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February 10, 2023
Wireless coverage maps have been notoriously inaccurate. Indeed, the US government is spending millions of dollars to develop more accurate broadband maps, an effort that includes updated wireless coverage maps.
However, one Australian company argues that its recent test with the US Postal Service (USPS) in Seattle highlights a better way to obtain more accurate wireless coverage maps.
"All AT&T, T-Mobile and Verizon 3G, 4G and 5G networks are now being accurately and regularly measured at almost every address within the select area. The resulting mobile network coverage maps are the most detailed available, are refreshed multiple times per month, and locate all areas impacted by lack of coverage, and by poor quality voice calls and data connectivity," Ranlytics wrote in a recent post to its website.
How does it work?
Ranlytics explained that it installed its network monitoring gadgets atop USPS trucks. The trucks then drove to virtually every address around Seattle in the course of delivering mail, thereby accurately tracking wireless coverage across the city's roadways and addresses.
Figure 1: Ranlytics offered a look at its coverage map of Seattle, obtained via USPS trucks.
(Source: Ranlytics. Used with permission.)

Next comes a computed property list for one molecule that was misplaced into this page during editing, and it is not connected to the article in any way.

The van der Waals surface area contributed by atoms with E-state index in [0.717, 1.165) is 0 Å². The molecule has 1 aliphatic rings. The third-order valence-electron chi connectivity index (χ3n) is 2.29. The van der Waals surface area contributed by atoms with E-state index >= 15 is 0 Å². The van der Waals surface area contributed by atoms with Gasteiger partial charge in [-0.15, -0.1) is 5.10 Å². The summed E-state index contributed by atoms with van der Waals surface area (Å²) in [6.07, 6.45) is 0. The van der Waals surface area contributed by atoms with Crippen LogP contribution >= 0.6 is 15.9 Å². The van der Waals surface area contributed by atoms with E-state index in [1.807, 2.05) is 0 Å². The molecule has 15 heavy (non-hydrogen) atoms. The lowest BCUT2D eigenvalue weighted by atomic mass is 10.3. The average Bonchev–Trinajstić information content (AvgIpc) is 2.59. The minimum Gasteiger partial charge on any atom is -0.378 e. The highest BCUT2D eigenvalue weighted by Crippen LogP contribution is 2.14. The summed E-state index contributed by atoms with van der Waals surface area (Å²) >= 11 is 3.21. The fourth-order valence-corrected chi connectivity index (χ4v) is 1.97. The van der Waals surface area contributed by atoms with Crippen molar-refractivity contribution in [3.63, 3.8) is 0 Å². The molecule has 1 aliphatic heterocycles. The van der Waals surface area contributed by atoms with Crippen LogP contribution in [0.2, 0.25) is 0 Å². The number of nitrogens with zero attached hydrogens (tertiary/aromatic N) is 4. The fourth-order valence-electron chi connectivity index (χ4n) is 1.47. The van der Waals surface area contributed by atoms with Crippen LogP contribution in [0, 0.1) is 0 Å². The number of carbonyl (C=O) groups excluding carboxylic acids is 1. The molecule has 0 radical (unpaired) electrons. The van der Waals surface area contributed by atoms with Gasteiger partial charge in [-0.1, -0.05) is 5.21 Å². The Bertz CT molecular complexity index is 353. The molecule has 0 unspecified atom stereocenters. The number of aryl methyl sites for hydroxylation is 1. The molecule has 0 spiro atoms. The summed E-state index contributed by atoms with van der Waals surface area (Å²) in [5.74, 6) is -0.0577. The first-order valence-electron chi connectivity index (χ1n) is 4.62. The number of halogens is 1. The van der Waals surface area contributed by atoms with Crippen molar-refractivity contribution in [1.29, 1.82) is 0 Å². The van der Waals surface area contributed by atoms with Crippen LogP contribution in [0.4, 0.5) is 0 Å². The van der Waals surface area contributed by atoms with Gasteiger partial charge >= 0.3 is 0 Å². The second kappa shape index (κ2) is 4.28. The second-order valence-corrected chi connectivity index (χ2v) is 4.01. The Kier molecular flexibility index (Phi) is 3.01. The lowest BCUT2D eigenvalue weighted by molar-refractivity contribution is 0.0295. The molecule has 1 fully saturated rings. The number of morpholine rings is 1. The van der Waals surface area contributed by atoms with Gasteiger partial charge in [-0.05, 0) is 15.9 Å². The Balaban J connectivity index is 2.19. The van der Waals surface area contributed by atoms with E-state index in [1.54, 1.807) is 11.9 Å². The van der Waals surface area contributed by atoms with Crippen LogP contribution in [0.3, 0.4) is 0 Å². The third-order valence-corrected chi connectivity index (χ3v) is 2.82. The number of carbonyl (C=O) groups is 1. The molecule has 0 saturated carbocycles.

"With the Postal Service delivering mail 6 days a week, changes in coverage are quickly and precisely identified," the company explained. "Ultimately, Ranlytics aims to accurately measure and map mobile coverage nationwide."
A Ranlytics official told Light Reading that the company has an agreement with the USPS to expand its network-monitoring efforts across the US. The company then wants to sell that coverage data to network operators, equipment vendors or even US regulators.
Ranlytics' plan to target regulators is noteworthy, considering that the FCC is in the midst of updating its broadband coverage maps. The FCC inked a $45 million agreement last year with vendor Costquest to help the agency develop maps for both wireless and wired networks nationwide.
As Costquest explained, it provides the location of all the structures across the US that are or can be connected with broadband, while the Internet service providers (ISPs) provide their own coverage information. The FCC then combines that data into a "fabric" that formed the basis for its first map draft. That draft is now under review by consumers, Internet providers and others.
However, critics continue to fret over ISP-supplied coverage data because in the past some providers have dramatically overstated their coverage areas.
Ranlytics' test isn't the first time the nationwide reach of the USPS has factored into telecommunications discussions. For example, the agency issued a report in 2020 detailing how its facilities could be used to broadcast 5G signals and house edge computing equipment.
Editorial Director, 5G & Mobile Strategies, Light Reading
Based in Denver, Mike has covered the wireless industry as a journalist for almost two decades, first at RCR Wireless News and then at FierceWireless and recalls once writing a story about the transition from black and white to color screens on cell phones.
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